Manila | 27 September 2006
Philippine congress urged to investigate Japan-RP FTA
FTA may have gone beyond WTO pact
The recently signed free trade agreement between
the Philippines and Japan may have given economic
concessions to Japan that go beyond Philippine
commitments to the World Trade Organization
(WTO), a Filipino opposition legislator today warned.
“A perusal of the Japan-Philippine Economic
Partnership Agreement (JPEPA) shows that this is
a souped-up version of the WTO agreement. Our
negotiators inked agreements on contentious
issues that have yet to be settled even in the
WTO!” said Bayan Muna Rep. Teddy Casiño.
Casiño today led four other party list
legislators in filing House Resolution No. 1390
calling on the House to conduct an inquiry on the
economic policy implications of JPEPA on the country.
Among the issues Casiño mentioned were the
“Singapore issues” namely investment
protection, competition policy, government
procurement and trade facilitation that caused
the breakdown of the WTO’s Cancun Ministerial in
2004 and which were abandoned in subsequent rounds.
“All we are being told is that JPEPA will mean
Japan hiring more Filipino nurses. But take note,
the agreement contains 165 articles and 16
chapters covering a wide array of trade and
non-trade issues that were negotiated in secrecy,” he said.
Among the sensitive areas covered by the
agreement are the following, he stressed: trade
in goods, trade in services, investments, rules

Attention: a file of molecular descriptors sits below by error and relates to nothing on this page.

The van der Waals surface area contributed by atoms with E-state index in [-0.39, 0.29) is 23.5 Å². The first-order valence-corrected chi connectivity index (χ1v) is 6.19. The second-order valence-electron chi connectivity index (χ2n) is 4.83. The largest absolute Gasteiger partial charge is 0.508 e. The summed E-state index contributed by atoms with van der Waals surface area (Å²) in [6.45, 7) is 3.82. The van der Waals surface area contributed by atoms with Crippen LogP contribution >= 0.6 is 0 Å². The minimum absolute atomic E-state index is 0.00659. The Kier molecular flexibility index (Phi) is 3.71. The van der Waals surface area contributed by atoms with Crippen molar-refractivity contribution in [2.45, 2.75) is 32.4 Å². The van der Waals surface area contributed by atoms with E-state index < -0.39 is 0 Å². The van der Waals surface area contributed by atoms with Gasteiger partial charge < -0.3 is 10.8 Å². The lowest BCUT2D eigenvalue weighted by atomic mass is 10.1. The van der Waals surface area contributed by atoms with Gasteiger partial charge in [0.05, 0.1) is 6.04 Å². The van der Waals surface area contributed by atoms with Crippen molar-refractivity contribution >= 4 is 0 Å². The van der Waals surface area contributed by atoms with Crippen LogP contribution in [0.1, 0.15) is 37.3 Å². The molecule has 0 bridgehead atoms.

of origin, customs procedures, movement of
persons, intellectual property, government
procurement, competition policy, and improvement of business environment.
“The fact that the agreement was signed by
President Arroyo and Prime Minister Koizumi in
Helsinki, away from the prying eyes of the
Filipino people, causes us much worry,” said the young solon.
The JPEPA is the first comprehensive bilateral
free trade agreement entered into by the
Philippines since the Laurel-Langley Agreement of
1954, in which the Philippines gave the United
States of America access to Philippine markets
and resources to the great disadvantage of local
manufacturers, entrepreneurs, workers and farmers.
He said this was urgent because a week after the
JPEPA’s Sept. 9, 2006 signing, Japan’s Ministry
of Finance revealed its plan to submit to the
Japanese Diet amendments to customs-related laws
and ordinances to enable Japan to invoke
emergency restrictions on imports from the
Philippines. Such amendments were reportedly
submitted to the Diet’s extraordinary session
scheduled to be convened yesterday, Sept. 26, 2006.